Virtual Reality vs. Augmented Reality - who the real winner will be

Virtual Reality and Augmented Reality have been getting a lot of attention lately. Over the past few years major technology companies such as Facebook, Google, Microsoft, HTC, Samsung, Sony and others have invested in VR, AR or both. In 2017 long time hold out Apple finally entered the market with announcements for VR and AR. So what are the differences between VR and AR?

Virtual Reality and Augmented Reality - Definitions

First let’s get the basic textbook, or in this case Wikipedia, definitions out of the way first. According to Wikipedia, “Virtual reality (VR) is a computer technology that uses Virtual reality headsets, sometimes in combination with physical spaces or multi-projected environments, to generate realistic images, sounds and other sensations that simulate a user's physical presence in a virtual or imaginary environment” and “Augmented reality (AR) , is a live direct or indirect view of a physical, real-world environment whose elements are augmented by computer-generated sensory input such as sound, video, graphics or GPS data.” So put simply, VR replaces your reality with a new simulated one and AR takes your current reality and adds new elements to it.

VR and AR - Implementation and Uses

Implementation of Virtual Reality is generally done with a Head Mounted Display (HMD) and headphones that gives you a 3D view of a virtual environment with corresponding stereo audio. At the low end is Google Cardboard and other similar HMDs that fall into the class of mobile VR. These devices use a smartphone to display the virtual environment and create the audio. The smartphones gyroscope, accelerometer and magnetic sensors are used to track your heads rotation. This level of tracking is known 3 degrees of freedom (3DOF) as it only tracks your heads pitch, roll and yaw. At the high end are devices like the Oculus Rift and HTC VIVE that use a high end desktop or laptop to power them. The increase of computing power of these devices is used to display more complex virtual environments and show them at faster more realistic frame rates. These systems, using either cameras or laser beacons, are capable of more advanced head tracking, following your heads movement through space in addition to its rotation. This level of tracking is known 6 degrees of freedom (6DOF) as it tracks your heads pitch, roll, yaw and forward/back, up/down, left/right motion.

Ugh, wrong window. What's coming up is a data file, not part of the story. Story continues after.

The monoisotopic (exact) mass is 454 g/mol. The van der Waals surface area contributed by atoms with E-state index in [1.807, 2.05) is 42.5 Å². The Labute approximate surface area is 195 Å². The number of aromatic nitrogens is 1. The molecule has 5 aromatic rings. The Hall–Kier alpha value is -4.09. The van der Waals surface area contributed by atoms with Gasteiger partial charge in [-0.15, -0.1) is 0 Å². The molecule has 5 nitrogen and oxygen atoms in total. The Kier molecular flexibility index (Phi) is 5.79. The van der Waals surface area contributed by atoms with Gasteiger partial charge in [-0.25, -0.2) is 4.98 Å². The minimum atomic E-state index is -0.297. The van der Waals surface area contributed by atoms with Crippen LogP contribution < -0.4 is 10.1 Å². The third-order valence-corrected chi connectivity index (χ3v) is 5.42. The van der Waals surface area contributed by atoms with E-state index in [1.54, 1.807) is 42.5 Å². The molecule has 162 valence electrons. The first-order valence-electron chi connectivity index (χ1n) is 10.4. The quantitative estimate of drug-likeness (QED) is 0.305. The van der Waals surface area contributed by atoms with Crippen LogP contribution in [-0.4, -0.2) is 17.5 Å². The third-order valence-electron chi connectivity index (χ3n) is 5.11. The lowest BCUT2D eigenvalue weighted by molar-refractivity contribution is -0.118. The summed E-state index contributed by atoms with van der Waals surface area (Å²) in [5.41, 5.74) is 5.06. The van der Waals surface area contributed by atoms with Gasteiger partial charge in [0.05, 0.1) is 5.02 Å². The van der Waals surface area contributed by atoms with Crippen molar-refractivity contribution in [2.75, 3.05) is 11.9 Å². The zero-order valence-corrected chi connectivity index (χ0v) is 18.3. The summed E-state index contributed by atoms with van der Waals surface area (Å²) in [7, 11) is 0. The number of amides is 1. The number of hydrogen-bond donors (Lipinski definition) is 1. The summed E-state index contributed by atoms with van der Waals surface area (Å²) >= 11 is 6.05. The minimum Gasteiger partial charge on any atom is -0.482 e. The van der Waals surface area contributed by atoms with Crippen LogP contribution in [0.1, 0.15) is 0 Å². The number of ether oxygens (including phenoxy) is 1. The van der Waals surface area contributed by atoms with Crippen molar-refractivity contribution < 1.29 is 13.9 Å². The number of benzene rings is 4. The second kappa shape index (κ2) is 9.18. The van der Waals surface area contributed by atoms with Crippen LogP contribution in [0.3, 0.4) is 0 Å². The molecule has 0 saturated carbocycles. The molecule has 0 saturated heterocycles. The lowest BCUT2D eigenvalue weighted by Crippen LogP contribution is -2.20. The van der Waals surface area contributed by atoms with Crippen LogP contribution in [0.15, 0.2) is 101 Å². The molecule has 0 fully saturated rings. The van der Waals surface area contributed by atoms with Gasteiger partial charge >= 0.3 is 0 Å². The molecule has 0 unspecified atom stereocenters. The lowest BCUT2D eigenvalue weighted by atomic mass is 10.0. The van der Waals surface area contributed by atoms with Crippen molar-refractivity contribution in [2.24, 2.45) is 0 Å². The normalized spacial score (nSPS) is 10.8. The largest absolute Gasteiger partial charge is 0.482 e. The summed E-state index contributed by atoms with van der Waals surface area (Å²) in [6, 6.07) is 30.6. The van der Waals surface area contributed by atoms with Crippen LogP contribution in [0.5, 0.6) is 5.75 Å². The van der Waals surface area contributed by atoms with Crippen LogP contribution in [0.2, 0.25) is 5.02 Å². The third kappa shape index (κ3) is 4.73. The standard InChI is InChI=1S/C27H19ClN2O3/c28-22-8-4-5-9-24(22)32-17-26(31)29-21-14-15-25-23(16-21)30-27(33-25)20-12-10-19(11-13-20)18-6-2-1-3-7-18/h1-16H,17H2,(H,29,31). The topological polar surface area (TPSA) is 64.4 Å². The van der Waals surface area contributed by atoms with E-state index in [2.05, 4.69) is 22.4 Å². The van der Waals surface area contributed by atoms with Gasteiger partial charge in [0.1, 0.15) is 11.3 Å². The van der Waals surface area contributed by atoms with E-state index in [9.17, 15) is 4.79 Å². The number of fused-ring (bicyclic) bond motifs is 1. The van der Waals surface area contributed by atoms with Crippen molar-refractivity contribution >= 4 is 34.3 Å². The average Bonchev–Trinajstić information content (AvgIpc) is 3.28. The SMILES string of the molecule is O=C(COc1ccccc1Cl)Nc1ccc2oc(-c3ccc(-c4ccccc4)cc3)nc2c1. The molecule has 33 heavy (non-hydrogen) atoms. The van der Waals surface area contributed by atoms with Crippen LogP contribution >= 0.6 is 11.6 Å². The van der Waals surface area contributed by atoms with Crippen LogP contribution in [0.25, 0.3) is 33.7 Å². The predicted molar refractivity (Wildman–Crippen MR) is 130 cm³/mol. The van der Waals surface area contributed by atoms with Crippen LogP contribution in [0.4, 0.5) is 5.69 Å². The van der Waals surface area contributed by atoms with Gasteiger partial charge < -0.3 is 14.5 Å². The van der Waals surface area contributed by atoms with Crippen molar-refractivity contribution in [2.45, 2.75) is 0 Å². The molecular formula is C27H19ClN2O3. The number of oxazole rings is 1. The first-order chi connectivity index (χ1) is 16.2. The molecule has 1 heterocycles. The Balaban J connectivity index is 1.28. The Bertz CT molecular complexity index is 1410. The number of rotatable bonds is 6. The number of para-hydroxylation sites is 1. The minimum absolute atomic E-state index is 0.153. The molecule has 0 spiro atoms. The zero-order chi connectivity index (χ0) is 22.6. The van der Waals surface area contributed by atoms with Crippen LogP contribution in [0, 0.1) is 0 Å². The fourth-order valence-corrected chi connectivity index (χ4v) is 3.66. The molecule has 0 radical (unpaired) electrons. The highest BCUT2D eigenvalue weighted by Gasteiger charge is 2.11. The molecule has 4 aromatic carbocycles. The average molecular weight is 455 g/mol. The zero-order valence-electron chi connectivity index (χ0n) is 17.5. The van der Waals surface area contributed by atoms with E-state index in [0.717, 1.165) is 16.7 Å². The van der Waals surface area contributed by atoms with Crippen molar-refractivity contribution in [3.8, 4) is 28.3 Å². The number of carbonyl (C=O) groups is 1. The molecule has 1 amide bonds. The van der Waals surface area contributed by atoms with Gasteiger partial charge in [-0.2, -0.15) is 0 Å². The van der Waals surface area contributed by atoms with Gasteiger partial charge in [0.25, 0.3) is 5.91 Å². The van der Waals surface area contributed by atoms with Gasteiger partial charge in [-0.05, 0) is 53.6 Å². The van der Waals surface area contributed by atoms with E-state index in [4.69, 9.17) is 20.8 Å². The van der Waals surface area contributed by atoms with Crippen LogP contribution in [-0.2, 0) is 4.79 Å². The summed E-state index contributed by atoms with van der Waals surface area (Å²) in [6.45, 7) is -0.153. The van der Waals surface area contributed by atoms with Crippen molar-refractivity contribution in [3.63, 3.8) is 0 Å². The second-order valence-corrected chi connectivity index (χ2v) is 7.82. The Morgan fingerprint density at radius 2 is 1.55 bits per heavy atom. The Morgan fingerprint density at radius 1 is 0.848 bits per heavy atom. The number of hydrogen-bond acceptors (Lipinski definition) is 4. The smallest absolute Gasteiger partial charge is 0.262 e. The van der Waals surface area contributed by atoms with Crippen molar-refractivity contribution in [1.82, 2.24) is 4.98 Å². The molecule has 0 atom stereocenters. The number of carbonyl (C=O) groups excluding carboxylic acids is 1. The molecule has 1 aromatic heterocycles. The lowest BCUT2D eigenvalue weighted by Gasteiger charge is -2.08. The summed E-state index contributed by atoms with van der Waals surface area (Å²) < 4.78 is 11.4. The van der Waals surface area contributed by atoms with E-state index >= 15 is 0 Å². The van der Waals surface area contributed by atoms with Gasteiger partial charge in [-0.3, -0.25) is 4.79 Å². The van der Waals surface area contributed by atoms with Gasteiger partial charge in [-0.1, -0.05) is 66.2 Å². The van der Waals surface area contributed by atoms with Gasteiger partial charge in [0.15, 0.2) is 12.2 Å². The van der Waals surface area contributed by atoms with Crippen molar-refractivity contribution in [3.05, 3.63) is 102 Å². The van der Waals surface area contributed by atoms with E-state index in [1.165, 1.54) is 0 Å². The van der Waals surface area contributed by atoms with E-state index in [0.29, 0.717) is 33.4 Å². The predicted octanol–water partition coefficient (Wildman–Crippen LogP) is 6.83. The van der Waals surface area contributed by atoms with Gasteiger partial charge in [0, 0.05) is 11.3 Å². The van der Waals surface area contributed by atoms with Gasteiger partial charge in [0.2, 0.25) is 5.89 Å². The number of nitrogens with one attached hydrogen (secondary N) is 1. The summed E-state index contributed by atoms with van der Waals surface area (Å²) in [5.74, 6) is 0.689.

Implementation of Augmented Reality is done in one of 2 ways. At the low end a smartphone or tablet’s camera is used to capture the view of the world around you and that view is combined with computer generated data or objects and shown on the devices display. Much like Mobile VR the smartphone or tablet’s sensors are used to do rotation tracking providing 3 degrees of freedom. At the high end of AR are devices like Microsoft’s HoloLens and the Meta 2. These devices let you see the actual world around you and optically project or reflect computer generated data or objects into your eyes. These devices also provide 6 degrees of freedom head tracking using sensors and cameras tracking the environment around you.